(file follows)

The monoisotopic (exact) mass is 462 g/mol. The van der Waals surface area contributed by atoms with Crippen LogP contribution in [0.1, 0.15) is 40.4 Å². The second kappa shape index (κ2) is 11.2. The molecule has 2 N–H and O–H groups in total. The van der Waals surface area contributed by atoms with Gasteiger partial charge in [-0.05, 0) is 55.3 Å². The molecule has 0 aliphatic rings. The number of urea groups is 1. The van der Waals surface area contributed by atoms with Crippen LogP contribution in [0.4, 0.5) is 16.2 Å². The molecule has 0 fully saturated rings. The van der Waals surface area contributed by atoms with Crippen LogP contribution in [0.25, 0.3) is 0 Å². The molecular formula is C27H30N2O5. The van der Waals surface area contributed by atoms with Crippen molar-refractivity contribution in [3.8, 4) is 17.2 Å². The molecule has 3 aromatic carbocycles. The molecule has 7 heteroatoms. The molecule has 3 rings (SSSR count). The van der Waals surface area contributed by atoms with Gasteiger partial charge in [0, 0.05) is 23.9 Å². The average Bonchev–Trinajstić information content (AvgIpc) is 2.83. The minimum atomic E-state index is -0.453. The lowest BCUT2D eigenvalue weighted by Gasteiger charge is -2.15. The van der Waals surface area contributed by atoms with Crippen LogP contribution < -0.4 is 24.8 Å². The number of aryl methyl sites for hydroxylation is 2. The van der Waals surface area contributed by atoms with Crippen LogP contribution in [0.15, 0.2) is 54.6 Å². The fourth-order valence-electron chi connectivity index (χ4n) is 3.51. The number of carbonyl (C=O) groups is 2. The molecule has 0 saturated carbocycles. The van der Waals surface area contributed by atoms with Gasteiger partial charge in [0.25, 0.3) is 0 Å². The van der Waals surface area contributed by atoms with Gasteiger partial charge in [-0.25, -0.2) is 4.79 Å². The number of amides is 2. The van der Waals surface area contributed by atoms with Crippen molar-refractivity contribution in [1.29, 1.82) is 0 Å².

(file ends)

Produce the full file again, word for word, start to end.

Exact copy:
The monoisotopic (exact) mass is 462 g/mol. The van der Waals surface area contributed by atoms with Crippen LogP contribution in [0.1, 0.15) is 40.4 Å². The second kappa shape index (κ2) is 11.2. The molecule has 2 N–H and O–H groups in total. The van der Waals surface area contributed by atoms with Gasteiger partial charge in [-0.05, 0) is 55.3 Å². The molecule has 0 aliphatic rings. The number of urea groups is 1. The van der Waals surface area contributed by atoms with Crippen LogP contribution in [0.4, 0.5) is 16.2 Å². The molecule has 0 fully saturated rings. The van der Waals surface area contributed by atoms with Crippen LogP contribution in [0.25, 0.3) is 0 Å². The molecular formula is C27H30N2O5. The van der Waals surface area contributed by atoms with Crippen molar-refractivity contribution in [3.8, 4) is 17.2 Å². The molecule has 3 aromatic carbocycles. The molecule has 7 heteroatoms. The molecule has 3 rings (SSSR count). The van der Waals surface area contributed by atoms with Gasteiger partial charge in [0, 0.05) is 23.9 Å². The average Bonchev–Trinajstić information content (AvgIpc) is 2.83. The minimum atomic E-state index is -0.453. The lowest BCUT2D eigenvalue weighted by Gasteiger charge is -2.15. The van der Waals surface area contributed by atoms with Crippen LogP contribution < -0.4 is 24.8 Å². The number of aryl methyl sites for hydroxylation is 2. The van der Waals surface area contributed by atoms with Crippen LogP contribution in [0.15, 0.2) is 54.6 Å². The fourth-order valence-electron chi connectivity index (χ4n) is 3.51. The number of carbonyl (C=O) groups is 2. The molecule has 0 saturated carbocycles. The van der Waals surface area contributed by atoms with Gasteiger partial charge in [0.25, 0.3) is 0 Å². The van der Waals surface area contributed by atoms with Gasteiger partial charge in [-0.25, -0.2) is 4.79 Å². The number of amides is 2. The van der Waals surface area contributed by atoms with Crippen molar-refractivity contribution in [1.29, 1.82) is 0 Å².